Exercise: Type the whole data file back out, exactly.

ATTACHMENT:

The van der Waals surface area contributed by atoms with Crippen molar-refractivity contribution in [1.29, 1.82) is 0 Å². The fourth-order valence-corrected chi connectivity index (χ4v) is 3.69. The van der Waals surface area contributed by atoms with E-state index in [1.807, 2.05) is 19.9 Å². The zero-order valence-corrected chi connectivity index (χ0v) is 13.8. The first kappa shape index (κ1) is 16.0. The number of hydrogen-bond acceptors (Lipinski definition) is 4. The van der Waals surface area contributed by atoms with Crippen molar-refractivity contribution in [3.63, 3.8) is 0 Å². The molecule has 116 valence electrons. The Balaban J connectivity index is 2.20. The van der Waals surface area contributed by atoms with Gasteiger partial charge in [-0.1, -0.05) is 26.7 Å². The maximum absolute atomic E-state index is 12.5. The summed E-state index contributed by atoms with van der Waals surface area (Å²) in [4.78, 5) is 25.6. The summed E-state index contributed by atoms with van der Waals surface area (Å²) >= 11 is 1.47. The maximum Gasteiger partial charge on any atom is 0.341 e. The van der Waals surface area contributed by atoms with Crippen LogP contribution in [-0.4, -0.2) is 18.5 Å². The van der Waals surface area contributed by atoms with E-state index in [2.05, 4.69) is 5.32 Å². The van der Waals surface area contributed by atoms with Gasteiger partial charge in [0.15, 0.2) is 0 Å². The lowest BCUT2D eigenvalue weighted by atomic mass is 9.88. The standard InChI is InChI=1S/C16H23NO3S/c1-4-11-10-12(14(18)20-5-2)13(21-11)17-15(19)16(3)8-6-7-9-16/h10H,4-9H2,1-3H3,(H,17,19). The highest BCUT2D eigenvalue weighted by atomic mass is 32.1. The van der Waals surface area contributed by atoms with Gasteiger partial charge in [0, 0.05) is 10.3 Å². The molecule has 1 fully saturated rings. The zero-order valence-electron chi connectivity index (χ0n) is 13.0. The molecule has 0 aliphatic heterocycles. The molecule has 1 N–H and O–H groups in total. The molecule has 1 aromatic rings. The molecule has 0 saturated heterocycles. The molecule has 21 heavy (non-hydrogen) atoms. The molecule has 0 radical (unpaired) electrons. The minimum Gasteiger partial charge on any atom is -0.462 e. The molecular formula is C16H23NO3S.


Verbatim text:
The van der Waals surface area contributed by atoms with Crippen molar-refractivity contribution in [1.29, 1.82) is 0 Å². The fourth-order valence-corrected chi connectivity index (χ4v) is 3.69. The van der Waals surface area contributed by atoms with E-state index in [1.807, 2.05) is 19.9 Å². The zero-order valence-corrected chi connectivity index (χ0v) is 13.8. The first kappa shape index (κ1) is 16.0. The number of hydrogen-bond acceptors (Lipinski definition) is 4. The van der Waals surface area contributed by atoms with Crippen molar-refractivity contribution in [3.63, 3.8) is 0 Å². The molecule has 116 valence electrons. The Balaban J connectivity index is 2.20. The van der Waals surface area contributed by atoms with Gasteiger partial charge in [-0.1, -0.05) is 26.7 Å². The maximum absolute atomic E-state index is 12.5. The summed E-state index contributed by atoms with van der Waals surface area (Å²) in [4.78, 5) is 25.6. The summed E-state index contributed by atoms with van der Waals surface area (Å²) >= 11 is 1.47. The maximum Gasteiger partial charge on any atom is 0.341 e. The van der Waals surface area contributed by atoms with Crippen LogP contribution in [-0.4, -0.2) is 18.5 Å². The van der Waals surface area contributed by atoms with E-state index in [2.05, 4.69) is 5.32 Å². The van der Waals surface area contributed by atoms with Gasteiger partial charge in [0.15, 0.2) is 0 Å². The lowest BCUT2D eigenvalue weighted by atomic mass is 9.88. The standard InChI is InChI=1S/C16H23NO3S/c1-4-11-10-12(14(18)20-5-2)13(21-11)17-15(19)16(3)8-6-7-9-16/h10H,4-9H2,1-3H3,(H,17,19). The highest BCUT2D eigenvalue weighted by atomic mass is 32.1. The van der Waals surface area contributed by atoms with Gasteiger partial charge in [0, 0.05) is 10.3 Å². The molecule has 1 fully saturated rings. The zero-order valence-electron chi connectivity index (χ0n) is 13.0. The molecule has 0 aliphatic heterocycles. The molecule has 1 N–H and O–H groups in total. The molecule has 1 aromatic rings. The molecule has 0 saturated heterocycles. The molecule has 21 heavy (non-hydrogen) atoms. The molecule has 0 radical (unpaired) electrons. The minimum Gasteiger partial charge on any atom is -0.462 e. The molecular formula is C16H23NO3S.